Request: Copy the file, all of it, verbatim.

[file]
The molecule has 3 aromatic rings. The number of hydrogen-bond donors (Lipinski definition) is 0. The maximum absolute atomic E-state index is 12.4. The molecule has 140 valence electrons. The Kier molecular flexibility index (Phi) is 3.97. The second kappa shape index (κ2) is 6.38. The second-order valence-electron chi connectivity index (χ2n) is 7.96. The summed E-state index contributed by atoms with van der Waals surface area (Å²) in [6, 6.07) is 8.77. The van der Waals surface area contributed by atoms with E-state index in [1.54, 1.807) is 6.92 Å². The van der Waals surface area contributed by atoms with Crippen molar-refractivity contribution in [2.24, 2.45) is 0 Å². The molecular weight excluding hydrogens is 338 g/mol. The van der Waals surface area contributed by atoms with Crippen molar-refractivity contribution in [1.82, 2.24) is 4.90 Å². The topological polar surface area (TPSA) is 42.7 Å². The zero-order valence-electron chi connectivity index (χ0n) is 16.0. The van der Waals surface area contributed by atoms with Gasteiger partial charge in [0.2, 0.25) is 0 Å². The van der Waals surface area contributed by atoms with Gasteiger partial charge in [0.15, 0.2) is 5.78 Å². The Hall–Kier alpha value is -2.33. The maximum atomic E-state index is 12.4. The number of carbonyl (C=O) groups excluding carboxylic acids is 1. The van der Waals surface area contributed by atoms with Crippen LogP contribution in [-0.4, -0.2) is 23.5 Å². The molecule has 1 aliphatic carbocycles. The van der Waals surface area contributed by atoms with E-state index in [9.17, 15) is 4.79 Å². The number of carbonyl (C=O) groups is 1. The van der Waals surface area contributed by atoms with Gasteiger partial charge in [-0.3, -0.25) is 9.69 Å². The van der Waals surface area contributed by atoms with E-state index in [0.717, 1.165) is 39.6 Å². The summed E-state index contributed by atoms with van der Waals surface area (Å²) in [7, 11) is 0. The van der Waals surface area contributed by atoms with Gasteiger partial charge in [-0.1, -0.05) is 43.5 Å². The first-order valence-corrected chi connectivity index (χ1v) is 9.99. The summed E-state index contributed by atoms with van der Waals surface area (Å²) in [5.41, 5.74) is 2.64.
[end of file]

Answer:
The molecule has 3 aromatic rings. The number of hydrogen-bond donors (Lipinski definition) is 0. The maximum absolute atomic E-state index is 12.4. The molecule has 140 valence electrons. The Kier molecular flexibility index (Phi) is 3.97. The second kappa shape index (κ2) is 6.38. The second-order valence-electron chi connectivity index (χ2n) is 7.96. The summed E-state index contributed by atoms with van der Waals surface area (Å²) in [6, 6.07) is 8.77. The van der Waals surface area contributed by atoms with E-state index in [1.54, 1.807) is 6.92 Å². The van der Waals surface area contributed by atoms with Crippen molar-refractivity contribution in [2.24, 2.45) is 0 Å². The molecular weight excluding hydrogens is 338 g/mol. The van der Waals surface area contributed by atoms with Crippen molar-refractivity contribution in [1.82, 2.24) is 4.90 Å². The topological polar surface area (TPSA) is 42.7 Å². The zero-order valence-electron chi connectivity index (χ0n) is 16.0. The van der Waals surface area contributed by atoms with Gasteiger partial charge in [0.2, 0.25) is 0 Å². The van der Waals surface area contributed by atoms with Gasteiger partial charge in [0.15, 0.2) is 5.78 Å². The Hall–Kier alpha value is -2.33. The maximum atomic E-state index is 12.4. The number of carbonyl (C=O) groups excluding carboxylic acids is 1. The van der Waals surface area contributed by atoms with Crippen LogP contribution in [-0.4, -0.2) is 23.5 Å². The molecule has 1 aliphatic carbocycles. The van der Waals surface area contributed by atoms with E-state index in [9.17, 15) is 4.79 Å². The number of carbonyl (C=O) groups is 1. The van der Waals surface area contributed by atoms with Gasteiger partial charge in [-0.3, -0.25) is 9.69 Å². The van der Waals surface area contributed by atoms with E-state index in [0.717, 1.165) is 39.6 Å². The summed E-state index contributed by atoms with van der Waals surface area (Å²) in [7, 11) is 0. The van der Waals surface area contributed by atoms with Gasteiger partial charge in [-0.1, -0.05) is 43.5 Å². The first-order valence-corrected chi connectivity index (χ1v) is 9.99. The summed E-state index contributed by atoms with van der Waals surface area (Å²) in [5.41, 5.74) is 2.64.